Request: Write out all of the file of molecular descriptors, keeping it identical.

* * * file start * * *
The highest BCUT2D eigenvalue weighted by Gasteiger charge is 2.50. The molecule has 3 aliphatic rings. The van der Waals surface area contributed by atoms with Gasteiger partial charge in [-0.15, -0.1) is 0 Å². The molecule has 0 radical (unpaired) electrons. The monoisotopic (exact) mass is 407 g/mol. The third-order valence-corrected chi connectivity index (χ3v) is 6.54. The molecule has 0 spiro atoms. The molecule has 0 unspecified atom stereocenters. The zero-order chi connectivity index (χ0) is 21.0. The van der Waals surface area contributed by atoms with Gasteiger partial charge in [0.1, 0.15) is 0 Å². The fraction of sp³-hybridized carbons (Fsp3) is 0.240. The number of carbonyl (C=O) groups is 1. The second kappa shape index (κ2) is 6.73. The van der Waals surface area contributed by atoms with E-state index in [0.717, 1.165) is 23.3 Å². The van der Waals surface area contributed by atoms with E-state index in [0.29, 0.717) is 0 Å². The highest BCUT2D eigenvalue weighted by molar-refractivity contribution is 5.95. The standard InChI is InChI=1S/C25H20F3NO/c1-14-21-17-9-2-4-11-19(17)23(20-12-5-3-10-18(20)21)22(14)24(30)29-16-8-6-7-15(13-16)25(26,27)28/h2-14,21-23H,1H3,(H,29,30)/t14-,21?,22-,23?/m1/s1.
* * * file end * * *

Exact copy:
The highest BCUT2D eigenvalue weighted by Gasteiger charge is 2.50. The molecule has 3 aliphatic rings. The van der Waals surface area contributed by atoms with Gasteiger partial charge in [-0.15, -0.1) is 0 Å². The molecule has 0 radical (unpaired) electrons. The monoisotopic (exact) mass is 407 g/mol. The third-order valence-corrected chi connectivity index (χ3v) is 6.54. The molecule has 0 spiro atoms. The molecule has 0 unspecified atom stereocenters. The zero-order chi connectivity index (χ0) is 21.0. The van der Waals surface area contributed by atoms with Gasteiger partial charge in [0.1, 0.15) is 0 Å². The fraction of sp³-hybridized carbons (Fsp3) is 0.240. The number of carbonyl (C=O) groups is 1. The second kappa shape index (κ2) is 6.73. The van der Waals surface area contributed by atoms with E-state index in [0.717, 1.165) is 23.3 Å². The van der Waals surface area contributed by atoms with E-state index in [0.29, 0.717) is 0 Å². The highest BCUT2D eigenvalue weighted by molar-refractivity contribution is 5.95. The standard InChI is InChI=1S/C25H20F3NO/c1-14-21-17-9-2-4-11-19(17)23(20-12-5-3-10-18(20)21)22(14)24(30)29-16-8-6-7-15(13-16)25(26,27)28/h2-14,21-23H,1H3,(H,29,30)/t14-,21?,22-,23?/m1/s1.